The Characteristics of Effective Learning


The characteristics of effective learning are important learning behaviours that we support the children to develop throughout the Reception year. They are split into three categories:


Playing and Exploring - Engagement:

Can I do this?


Active Learning - Motivation:

Do I want to do this?


Below you will find a useful website to explore the differences between intrinsic and extrinsic motivation and the importance of developing a growth mindset.


Creating and Thinking Critically - Thinking:

How do I do this? 


We can help children to become effective learners by playing with them, listening and responding to them, acting as a sound board, supporting them to pursue their own interests, inspiring them, modelling discovery learning and both guiding and supporting them.


The following website gives families ideas of activities as to how they can support their child from home too.


Learning to talk | 3 to 5 years | Start for Life (

Fun at the seaside.


We have looked at seasides from the past and the difference between beach visits of today to those in Victorian times. We talked about the difference in swim wear, activities we could enjoy at the beach and the clothes worn in past and present. We have created sea collages and made sandcastles in the sand tray.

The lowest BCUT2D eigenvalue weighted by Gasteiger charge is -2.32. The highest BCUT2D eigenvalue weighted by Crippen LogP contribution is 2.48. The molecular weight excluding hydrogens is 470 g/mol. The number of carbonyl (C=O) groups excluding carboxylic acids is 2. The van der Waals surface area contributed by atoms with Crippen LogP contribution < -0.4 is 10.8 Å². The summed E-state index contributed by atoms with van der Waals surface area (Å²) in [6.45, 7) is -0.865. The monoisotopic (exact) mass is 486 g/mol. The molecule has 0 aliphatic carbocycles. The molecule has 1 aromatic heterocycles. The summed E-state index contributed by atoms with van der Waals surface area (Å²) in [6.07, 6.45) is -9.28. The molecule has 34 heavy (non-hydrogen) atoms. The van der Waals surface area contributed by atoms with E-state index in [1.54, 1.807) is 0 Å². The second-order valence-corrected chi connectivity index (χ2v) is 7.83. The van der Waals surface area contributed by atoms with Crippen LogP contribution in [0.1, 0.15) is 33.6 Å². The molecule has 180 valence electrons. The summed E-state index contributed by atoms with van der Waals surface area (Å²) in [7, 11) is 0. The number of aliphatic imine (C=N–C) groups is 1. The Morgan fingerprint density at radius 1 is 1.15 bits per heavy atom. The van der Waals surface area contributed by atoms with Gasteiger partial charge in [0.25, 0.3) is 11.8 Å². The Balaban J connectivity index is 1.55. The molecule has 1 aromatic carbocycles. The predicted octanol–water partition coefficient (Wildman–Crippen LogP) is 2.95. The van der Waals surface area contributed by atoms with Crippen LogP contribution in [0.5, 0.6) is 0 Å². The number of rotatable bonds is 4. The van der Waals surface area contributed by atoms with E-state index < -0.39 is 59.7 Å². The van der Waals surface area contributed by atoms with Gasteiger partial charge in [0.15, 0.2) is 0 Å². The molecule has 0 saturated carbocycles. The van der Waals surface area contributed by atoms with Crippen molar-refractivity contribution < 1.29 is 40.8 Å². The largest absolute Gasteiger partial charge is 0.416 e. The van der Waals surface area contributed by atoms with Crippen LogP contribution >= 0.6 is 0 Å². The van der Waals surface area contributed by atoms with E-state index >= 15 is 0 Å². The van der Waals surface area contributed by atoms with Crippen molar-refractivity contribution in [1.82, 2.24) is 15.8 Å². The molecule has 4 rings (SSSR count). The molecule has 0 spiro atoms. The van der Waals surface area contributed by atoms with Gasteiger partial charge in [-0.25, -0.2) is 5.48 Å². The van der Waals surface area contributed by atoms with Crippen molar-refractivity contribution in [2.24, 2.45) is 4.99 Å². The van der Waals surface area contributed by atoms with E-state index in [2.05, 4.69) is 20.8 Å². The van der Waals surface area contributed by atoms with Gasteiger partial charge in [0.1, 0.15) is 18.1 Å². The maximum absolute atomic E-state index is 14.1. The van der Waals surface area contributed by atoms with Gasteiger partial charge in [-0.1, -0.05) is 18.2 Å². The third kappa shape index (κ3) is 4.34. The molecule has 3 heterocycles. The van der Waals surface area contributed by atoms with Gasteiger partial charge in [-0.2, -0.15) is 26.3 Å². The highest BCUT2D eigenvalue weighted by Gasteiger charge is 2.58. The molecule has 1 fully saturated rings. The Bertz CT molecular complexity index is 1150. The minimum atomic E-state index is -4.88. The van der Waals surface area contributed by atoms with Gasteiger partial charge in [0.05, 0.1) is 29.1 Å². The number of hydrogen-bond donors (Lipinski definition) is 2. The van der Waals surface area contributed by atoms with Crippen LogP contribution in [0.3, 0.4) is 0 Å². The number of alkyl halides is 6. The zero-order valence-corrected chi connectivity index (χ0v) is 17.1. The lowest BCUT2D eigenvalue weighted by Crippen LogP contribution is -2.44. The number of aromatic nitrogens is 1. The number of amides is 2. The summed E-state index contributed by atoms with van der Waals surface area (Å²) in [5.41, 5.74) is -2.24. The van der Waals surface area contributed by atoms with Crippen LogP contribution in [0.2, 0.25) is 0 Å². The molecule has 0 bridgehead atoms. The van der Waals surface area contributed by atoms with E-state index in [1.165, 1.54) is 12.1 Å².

-Summer 2-


Our topic for the final half term of the year is 'Fun at the seaside'. 

We will be discussing our holidays and seaside experiences and enjoy a range of texts related to this for example 'The lighthouse keepers lunch' 'Lucy and Tom at the seaside' and 'Tiddler'. We will be singing sea shanties and basing some of our work on pirates. We will be sending messages in bottles and follow and create our own treasure maps. We will be studying seasides long ago and differentiate between land and water.